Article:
Every time you level up, you get a point that you can put into whatever elemental affinity you want and each time you level, the experience you need to reach the next level increases (the game functions in percentages instead of straight numbers). It should be obvious why this doesn't work already, but if you're not sure, I'll run it down.

No matter what you level, the experience goes up. You could be sitting at 1 water magic and 13 fire magic and it would still cost lvl 14 exp to get up to 2 water magic. And because the game is designed that some enemies are stronger/weaker to different elements, you're bound to eventually come up to a boss that you are entirely unprepared for and will have to make up the difference either with melee or hours upon hours of grinding for those few magic points.

Essentially what this boils down to is having to choose and stick with one element throughout the entire game and dismiss the other 75% of the gameplay in order to actually finish the game, all the while muscling through those enemies that are strong against your chosen element.

The only upside to this is that there are these little wisp things you can activate to get a free magic level, but they are few and far between. If there was a repeatable way to get these, that'd be a different story, but there's not. You'll only ever have the items you can get in town (assuming you don't already have such an item) or find them in chests or off of enemies (IIRC).

The only time I ever beat the game was with Gameshark for max stats.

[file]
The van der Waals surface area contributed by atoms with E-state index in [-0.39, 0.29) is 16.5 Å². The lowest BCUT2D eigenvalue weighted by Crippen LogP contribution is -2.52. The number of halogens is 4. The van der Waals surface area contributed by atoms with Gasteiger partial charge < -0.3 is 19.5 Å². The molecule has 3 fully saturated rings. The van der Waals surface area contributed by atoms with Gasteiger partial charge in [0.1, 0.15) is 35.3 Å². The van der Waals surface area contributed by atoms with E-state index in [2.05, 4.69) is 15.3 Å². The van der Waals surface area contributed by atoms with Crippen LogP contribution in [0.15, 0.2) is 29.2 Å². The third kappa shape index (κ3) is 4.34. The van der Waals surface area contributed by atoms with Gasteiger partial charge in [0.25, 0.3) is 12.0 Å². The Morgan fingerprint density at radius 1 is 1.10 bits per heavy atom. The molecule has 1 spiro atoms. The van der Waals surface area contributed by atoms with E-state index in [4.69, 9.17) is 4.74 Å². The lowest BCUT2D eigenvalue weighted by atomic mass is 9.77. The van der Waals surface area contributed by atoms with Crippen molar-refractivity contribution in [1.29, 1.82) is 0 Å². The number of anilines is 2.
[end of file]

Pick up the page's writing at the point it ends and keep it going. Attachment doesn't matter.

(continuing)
Are you really making me do to this? Please don't make me do it. I've done this rant so many times.

...oh the hell with it.

Rune Factory Frontier. BEST. HARVEST MOON. GAME. EVER. The farming was great, the combat was tight and responsive, the villagers were really interesting, the mail girl was ulta-cute and dateable, the crafting was good...And yet, one system utterly killed the entire game and ruined everything for me. If you've played it, you'll know what I'm about to flip my shit about.

THE !@#$ING RUNEY SYSTEM.

See, there are these little cute spirit thingies floating over the land, which is divided into "sectors". Your farm is one, the beach is another, the lake is another, etc. Now, these spirit things have a food chain. Water eats Rock, Rock eats Tree, Tree eats Grass, Grass reproduces a little tiny bit faster around Water Types. If left to their own devices, the food chain WILL fall apart and the runeys will die out.

Now, if an area has a healthy population of runeys, it's "normal". If, however, a zone has too few or even no runeys...BAM, it goes dark and your crops begin to suffer. If too many go dark, you can barely grow any crops as they start taking forever to mature and some die on the vine. If they all go dark? Good luck growing anything other than weeds and grass for your livestock.

So you need to spend a huge chunk of time every single in-game day going to the clock tower to check on the runey distribution in the world, then going to the places with runeys that need transferring, and sucking them up with this shitty little vacuum tool that has horrible range, making the transfer process horrendously annoying. Then you need to remember where to sent the new runeys and release them in the right spots. Gah.